The Santa Ana Chamber of Commerce board of directors is split over whether the City Council should appoint interim City Manager Paul Walters as the city’s top bureaucrat or conduct a national search for candidates, according to sources close to the chamber.

“We like Paul, and we’ve had a good working relationship historically,” said Randy Barth, CEO of THINK Together and chairman of the chamber’s board of directors. “But the city is at an important point, and I think it’s worth taking a little bit of time and evaluating where we go from here.”

A rumor that Walters was about to be appointed sparked a debate last month among chamber leaders. Barth, who is among those in favor of resuming a national search, said the chamber was “caught off guard.”

“We were surprised that it maybe was coming to a head and we hadn’t had a chance to talk about it with them [council members],” Barth said.

Walters, who is also the city’s police chief, was appointed interim city manager nearly a year ago after longtime City Manger Dave Ream retired.

Finding Ream’s ultimate replacement has been the focus of a behind-the-scenes political battle among council members. Sources close to City Hall say appointing Walters would show that nine-term Mayor Miguel Pulido is still firmly in control of the council.

A national search for Ream’s replacement had been suspended twice — once without the knowledge of some council members. City leaders had been grappling with a severe budget crisis, and some council members had said the search would resume after the crisis ended.

The search has not resumed, however, even though the financial crisis has eased with Walters’ prediction of a balanced budget for next fiscal year. Instead, Pulido has been courting votes to install Walters, say sources close to City Hall.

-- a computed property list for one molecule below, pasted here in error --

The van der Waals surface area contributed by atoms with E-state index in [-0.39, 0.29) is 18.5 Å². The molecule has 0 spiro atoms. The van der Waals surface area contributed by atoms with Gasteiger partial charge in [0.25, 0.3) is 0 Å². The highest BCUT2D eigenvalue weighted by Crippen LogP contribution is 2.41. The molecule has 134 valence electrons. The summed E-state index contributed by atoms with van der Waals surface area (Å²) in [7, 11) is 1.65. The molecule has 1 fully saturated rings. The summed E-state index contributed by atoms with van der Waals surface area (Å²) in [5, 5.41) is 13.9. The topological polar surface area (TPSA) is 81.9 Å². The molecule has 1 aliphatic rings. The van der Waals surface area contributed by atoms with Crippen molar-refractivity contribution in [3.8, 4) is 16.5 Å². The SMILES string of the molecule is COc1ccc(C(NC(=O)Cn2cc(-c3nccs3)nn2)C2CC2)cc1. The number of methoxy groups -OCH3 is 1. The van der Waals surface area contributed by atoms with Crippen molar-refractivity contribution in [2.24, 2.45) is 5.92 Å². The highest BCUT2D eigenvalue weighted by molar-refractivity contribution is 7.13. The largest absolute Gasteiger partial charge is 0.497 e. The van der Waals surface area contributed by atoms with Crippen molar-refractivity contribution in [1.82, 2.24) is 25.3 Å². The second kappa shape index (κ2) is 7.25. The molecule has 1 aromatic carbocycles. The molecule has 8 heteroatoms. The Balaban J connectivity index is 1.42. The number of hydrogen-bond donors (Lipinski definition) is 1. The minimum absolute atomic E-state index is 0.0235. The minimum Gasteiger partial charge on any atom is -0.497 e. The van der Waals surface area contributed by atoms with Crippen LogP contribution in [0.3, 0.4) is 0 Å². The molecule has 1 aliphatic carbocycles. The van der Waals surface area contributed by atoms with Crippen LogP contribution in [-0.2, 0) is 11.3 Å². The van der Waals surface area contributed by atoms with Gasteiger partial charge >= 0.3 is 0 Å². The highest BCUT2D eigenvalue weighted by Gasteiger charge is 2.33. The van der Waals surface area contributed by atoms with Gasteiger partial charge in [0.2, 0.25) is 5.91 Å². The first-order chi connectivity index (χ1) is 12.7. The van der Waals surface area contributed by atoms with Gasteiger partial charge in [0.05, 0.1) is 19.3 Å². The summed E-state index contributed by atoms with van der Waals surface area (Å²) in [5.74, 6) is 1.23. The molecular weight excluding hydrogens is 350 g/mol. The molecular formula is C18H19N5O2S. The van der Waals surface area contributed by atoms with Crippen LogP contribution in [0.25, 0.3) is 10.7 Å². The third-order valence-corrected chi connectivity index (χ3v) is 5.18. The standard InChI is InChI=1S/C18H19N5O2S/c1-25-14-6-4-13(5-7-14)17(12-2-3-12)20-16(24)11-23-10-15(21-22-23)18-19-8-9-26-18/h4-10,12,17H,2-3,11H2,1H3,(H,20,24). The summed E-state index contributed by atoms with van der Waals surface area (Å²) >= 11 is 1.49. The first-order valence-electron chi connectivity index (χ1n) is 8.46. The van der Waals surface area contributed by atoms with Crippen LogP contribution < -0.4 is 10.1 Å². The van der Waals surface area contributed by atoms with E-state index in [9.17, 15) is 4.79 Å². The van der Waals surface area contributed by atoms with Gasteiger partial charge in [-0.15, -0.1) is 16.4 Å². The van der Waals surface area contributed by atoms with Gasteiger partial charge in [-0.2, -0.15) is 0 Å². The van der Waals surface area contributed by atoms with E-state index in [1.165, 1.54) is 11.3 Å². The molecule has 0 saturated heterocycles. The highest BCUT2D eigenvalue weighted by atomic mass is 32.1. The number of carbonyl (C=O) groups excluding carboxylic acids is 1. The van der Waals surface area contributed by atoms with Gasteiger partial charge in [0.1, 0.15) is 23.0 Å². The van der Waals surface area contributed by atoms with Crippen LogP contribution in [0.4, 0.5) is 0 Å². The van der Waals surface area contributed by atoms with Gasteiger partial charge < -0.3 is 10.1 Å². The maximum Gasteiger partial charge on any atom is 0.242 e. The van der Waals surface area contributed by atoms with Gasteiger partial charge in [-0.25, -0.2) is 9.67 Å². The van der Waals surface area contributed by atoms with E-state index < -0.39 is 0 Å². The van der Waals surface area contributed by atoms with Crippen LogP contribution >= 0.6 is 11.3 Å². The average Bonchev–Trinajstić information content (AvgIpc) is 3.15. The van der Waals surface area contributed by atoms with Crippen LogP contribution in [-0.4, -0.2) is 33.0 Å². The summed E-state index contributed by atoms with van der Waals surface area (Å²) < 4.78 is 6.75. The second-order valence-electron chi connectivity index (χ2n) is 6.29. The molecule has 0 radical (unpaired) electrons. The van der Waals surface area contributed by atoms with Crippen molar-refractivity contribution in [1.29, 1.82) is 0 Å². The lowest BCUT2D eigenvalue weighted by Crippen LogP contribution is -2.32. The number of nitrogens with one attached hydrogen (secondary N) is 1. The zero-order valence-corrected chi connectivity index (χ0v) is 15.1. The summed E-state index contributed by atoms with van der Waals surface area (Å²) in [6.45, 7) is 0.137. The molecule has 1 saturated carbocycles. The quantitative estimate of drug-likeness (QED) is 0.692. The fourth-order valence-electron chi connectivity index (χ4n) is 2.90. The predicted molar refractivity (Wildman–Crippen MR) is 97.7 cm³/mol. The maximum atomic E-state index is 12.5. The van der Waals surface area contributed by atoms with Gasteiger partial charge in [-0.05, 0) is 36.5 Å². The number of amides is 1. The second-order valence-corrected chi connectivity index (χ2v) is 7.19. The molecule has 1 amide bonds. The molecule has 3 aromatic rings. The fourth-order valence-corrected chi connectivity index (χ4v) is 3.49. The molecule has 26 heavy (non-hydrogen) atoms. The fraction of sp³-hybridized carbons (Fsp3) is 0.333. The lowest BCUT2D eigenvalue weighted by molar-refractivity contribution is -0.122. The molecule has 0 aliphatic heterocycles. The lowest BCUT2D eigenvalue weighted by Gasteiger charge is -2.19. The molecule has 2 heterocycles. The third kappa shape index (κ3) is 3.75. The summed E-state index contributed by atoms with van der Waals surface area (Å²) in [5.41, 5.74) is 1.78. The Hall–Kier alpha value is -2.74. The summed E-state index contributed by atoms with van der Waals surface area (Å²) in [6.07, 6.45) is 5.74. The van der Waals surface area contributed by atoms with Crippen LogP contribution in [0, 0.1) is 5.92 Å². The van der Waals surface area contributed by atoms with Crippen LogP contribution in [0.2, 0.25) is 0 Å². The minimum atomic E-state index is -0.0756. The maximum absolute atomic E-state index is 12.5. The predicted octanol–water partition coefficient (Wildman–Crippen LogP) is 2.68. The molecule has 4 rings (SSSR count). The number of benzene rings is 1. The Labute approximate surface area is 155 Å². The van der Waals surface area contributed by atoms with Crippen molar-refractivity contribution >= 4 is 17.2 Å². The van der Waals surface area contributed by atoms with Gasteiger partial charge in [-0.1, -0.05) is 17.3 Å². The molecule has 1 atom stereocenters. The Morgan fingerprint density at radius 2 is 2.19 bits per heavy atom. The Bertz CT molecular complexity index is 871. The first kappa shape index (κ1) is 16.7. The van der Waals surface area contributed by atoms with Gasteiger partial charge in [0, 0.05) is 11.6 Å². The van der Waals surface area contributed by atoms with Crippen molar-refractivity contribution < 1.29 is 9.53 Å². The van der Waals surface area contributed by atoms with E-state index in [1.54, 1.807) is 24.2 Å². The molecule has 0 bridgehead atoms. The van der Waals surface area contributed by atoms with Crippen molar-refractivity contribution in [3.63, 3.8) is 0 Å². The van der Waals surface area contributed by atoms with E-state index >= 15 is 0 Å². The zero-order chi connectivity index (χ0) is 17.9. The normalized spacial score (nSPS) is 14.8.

And sources close to the chamber say the division there is nearly even, the consensus being that Walters would be “a continuation of Ream’s legacies, for better or worse.”

“There are people in general that think the city lacks strategic vision, that too often people who are on staff are too concerned with their jobs instead of standing up for good ideas that would move the city forward. So they try to avoid controversy and have consensus,” said one source.

Barth also sees the debate that way. “Is it time for fresh blood and fresh thinking? Or is it good to have the experience and knowledge of the community?” Barth said.

The chamber debate occurred just days before other members of the business community threw a party for Walters, awarding him the “hot potato” award for navigating the budget crisis. The party was sponsored by Raul Yanez and Adolfo Lopez, two downtown Latino business owners and supporters of Councilwoman Claudia Alvarez, who favors permanently appointing Walters.


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